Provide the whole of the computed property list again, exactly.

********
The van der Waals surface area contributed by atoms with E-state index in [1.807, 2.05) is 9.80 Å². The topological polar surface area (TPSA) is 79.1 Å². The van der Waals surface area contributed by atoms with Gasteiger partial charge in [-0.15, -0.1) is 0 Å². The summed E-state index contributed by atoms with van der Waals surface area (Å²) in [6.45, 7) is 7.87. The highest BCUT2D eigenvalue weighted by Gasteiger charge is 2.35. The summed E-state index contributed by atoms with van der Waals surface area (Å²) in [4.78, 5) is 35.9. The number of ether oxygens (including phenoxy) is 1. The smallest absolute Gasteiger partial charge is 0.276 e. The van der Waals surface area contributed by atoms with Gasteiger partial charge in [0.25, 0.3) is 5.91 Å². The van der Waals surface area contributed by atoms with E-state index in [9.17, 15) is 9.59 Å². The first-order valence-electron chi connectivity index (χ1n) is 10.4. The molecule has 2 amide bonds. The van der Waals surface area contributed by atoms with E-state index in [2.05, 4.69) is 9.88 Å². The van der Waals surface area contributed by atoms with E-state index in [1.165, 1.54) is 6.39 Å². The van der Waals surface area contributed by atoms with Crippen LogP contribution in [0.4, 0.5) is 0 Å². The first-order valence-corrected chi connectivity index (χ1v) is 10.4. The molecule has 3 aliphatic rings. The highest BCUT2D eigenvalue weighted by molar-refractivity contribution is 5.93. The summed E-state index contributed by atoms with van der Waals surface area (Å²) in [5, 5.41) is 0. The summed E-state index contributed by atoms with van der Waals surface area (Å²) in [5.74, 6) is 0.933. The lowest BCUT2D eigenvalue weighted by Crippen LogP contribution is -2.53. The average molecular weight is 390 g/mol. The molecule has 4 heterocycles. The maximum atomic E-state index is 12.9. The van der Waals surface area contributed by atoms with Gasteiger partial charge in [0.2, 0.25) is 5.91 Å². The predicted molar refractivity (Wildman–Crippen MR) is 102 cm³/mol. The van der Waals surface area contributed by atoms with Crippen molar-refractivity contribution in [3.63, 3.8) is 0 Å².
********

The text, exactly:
The van der Waals surface area contributed by atoms with E-state index in [1.807, 2.05) is 9.80 Å². The topological polar surface area (TPSA) is 79.1 Å². The van der Waals surface area contributed by atoms with Gasteiger partial charge in [-0.15, -0.1) is 0 Å². The summed E-state index contributed by atoms with van der Waals surface area (Å²) in [6.45, 7) is 7.87. The highest BCUT2D eigenvalue weighted by Gasteiger charge is 2.35. The summed E-state index contributed by atoms with van der Waals surface area (Å²) in [4.78, 5) is 35.9. The number of ether oxygens (including phenoxy) is 1. The smallest absolute Gasteiger partial charge is 0.276 e. The van der Waals surface area contributed by atoms with Gasteiger partial charge in [0.25, 0.3) is 5.91 Å². The van der Waals surface area contributed by atoms with E-state index in [9.17, 15) is 9.59 Å². The first-order valence-electron chi connectivity index (χ1n) is 10.4. The molecule has 2 amide bonds. The van der Waals surface area contributed by atoms with E-state index in [2.05, 4.69) is 9.88 Å². The van der Waals surface area contributed by atoms with E-state index in [1.165, 1.54) is 6.39 Å². The van der Waals surface area contributed by atoms with Crippen LogP contribution in [0.4, 0.5) is 0 Å². The first-order valence-corrected chi connectivity index (χ1v) is 10.4. The molecule has 3 aliphatic rings. The highest BCUT2D eigenvalue weighted by molar-refractivity contribution is 5.93. The summed E-state index contributed by atoms with van der Waals surface area (Å²) in [5, 5.41) is 0. The summed E-state index contributed by atoms with van der Waals surface area (Å²) in [5.74, 6) is 0.933. The lowest BCUT2D eigenvalue weighted by Crippen LogP contribution is -2.53. The average molecular weight is 390 g/mol. The molecule has 4 heterocycles. The maximum atomic E-state index is 12.9. The van der Waals surface area contributed by atoms with Gasteiger partial charge in [0.2, 0.25) is 5.91 Å². The predicted molar refractivity (Wildman–Crippen MR) is 102 cm³/mol. The van der Waals surface area contributed by atoms with Crippen molar-refractivity contribution in [3.63, 3.8) is 0 Å².